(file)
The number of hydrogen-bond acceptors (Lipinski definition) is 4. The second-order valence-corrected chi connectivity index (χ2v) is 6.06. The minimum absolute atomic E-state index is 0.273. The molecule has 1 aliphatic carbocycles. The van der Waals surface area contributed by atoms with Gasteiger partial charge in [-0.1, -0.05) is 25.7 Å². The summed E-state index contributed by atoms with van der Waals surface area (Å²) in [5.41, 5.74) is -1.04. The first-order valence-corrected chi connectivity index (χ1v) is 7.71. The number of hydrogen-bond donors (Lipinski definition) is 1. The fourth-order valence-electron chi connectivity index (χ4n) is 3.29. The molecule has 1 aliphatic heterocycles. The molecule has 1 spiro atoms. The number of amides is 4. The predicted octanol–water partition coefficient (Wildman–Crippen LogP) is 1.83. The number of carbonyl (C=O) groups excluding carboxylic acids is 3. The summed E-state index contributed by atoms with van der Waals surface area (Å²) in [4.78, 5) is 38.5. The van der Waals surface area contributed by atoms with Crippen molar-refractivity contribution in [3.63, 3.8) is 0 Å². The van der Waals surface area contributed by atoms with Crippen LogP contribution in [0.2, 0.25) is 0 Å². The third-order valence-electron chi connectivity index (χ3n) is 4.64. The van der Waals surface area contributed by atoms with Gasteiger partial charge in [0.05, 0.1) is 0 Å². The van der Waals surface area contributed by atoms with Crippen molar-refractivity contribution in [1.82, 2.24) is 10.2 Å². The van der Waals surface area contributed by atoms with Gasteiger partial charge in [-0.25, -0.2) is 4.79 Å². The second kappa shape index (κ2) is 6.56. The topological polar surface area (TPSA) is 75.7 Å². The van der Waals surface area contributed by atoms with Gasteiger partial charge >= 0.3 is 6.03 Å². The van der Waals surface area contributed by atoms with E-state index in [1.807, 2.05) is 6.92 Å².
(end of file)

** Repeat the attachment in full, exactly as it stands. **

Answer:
The number of hydrogen-bond acceptors (Lipinski definition) is 4. The second-order valence-corrected chi connectivity index (χ2v) is 6.06. The minimum absolute atomic E-state index is 0.273. The molecule has 1 aliphatic carbocycles. The van der Waals surface area contributed by atoms with Gasteiger partial charge in [-0.1, -0.05) is 25.7 Å². The summed E-state index contributed by atoms with van der Waals surface area (Å²) in [5.41, 5.74) is -1.04. The first-order valence-corrected chi connectivity index (χ1v) is 7.71. The number of hydrogen-bond donors (Lipinski definition) is 1. The fourth-order valence-electron chi connectivity index (χ4n) is 3.29. The molecule has 1 aliphatic heterocycles. The molecule has 1 spiro atoms. The number of amides is 4. The predicted octanol–water partition coefficient (Wildman–Crippen LogP) is 1.83. The number of carbonyl (C=O) groups excluding carboxylic acids is 3. The summed E-state index contributed by atoms with van der Waals surface area (Å²) in [4.78, 5) is 38.5. The van der Waals surface area contributed by atoms with Crippen molar-refractivity contribution in [3.63, 3.8) is 0 Å². The van der Waals surface area contributed by atoms with Crippen LogP contribution in [0.2, 0.25) is 0 Å². The third-order valence-electron chi connectivity index (χ3n) is 4.64. The van der Waals surface area contributed by atoms with Gasteiger partial charge in [0.05, 0.1) is 0 Å². The van der Waals surface area contributed by atoms with Crippen molar-refractivity contribution in [1.82, 2.24) is 10.2 Å². The van der Waals surface area contributed by atoms with Gasteiger partial charge in [-0.25, -0.2) is 4.79 Å². The second kappa shape index (κ2) is 6.56. The topological polar surface area (TPSA) is 75.7 Å². The van der Waals surface area contributed by atoms with Gasteiger partial charge >= 0.3 is 6.03 Å². The van der Waals surface area contributed by atoms with E-state index in [1.807, 2.05) is 6.92 Å².